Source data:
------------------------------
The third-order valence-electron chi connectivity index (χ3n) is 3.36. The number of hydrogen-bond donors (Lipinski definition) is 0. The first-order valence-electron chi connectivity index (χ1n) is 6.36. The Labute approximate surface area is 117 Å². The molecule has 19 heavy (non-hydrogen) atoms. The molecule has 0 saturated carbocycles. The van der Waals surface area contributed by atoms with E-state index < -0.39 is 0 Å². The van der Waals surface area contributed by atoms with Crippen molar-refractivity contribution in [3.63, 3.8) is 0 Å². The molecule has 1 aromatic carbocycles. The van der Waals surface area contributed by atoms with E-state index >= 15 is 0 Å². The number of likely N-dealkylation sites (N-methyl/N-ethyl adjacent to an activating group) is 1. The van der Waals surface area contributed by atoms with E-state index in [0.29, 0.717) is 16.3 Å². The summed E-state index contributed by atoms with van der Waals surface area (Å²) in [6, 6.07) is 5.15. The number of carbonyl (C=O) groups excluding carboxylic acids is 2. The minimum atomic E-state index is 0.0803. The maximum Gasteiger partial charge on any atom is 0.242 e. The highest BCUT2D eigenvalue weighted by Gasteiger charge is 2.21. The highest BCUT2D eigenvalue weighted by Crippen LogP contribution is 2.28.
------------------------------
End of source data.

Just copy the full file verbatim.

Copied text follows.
The third-order valence-electron chi connectivity index (χ3n) is 3.36. The number of hydrogen-bond donors (Lipinski definition) is 0. The first-order valence-electron chi connectivity index (χ1n) is 6.36. The Labute approximate surface area is 117 Å². The molecule has 19 heavy (non-hydrogen) atoms. The molecule has 0 saturated carbocycles. The van der Waals surface area contributed by atoms with E-state index < -0.39 is 0 Å². The van der Waals surface area contributed by atoms with Crippen molar-refractivity contribution in [3.63, 3.8) is 0 Å². The molecule has 1 aromatic carbocycles. The van der Waals surface area contributed by atoms with E-state index >= 15 is 0 Å². The number of likely N-dealkylation sites (N-methyl/N-ethyl adjacent to an activating group) is 1. The van der Waals surface area contributed by atoms with E-state index in [0.29, 0.717) is 16.3 Å². The summed E-state index contributed by atoms with van der Waals surface area (Å²) in [6, 6.07) is 5.15. The number of carbonyl (C=O) groups excluding carboxylic acids is 2. The minimum atomic E-state index is 0.0803. The maximum Gasteiger partial charge on any atom is 0.242 e. The highest BCUT2D eigenvalue weighted by Gasteiger charge is 2.21. The highest BCUT2D eigenvalue weighted by Crippen LogP contribution is 2.28.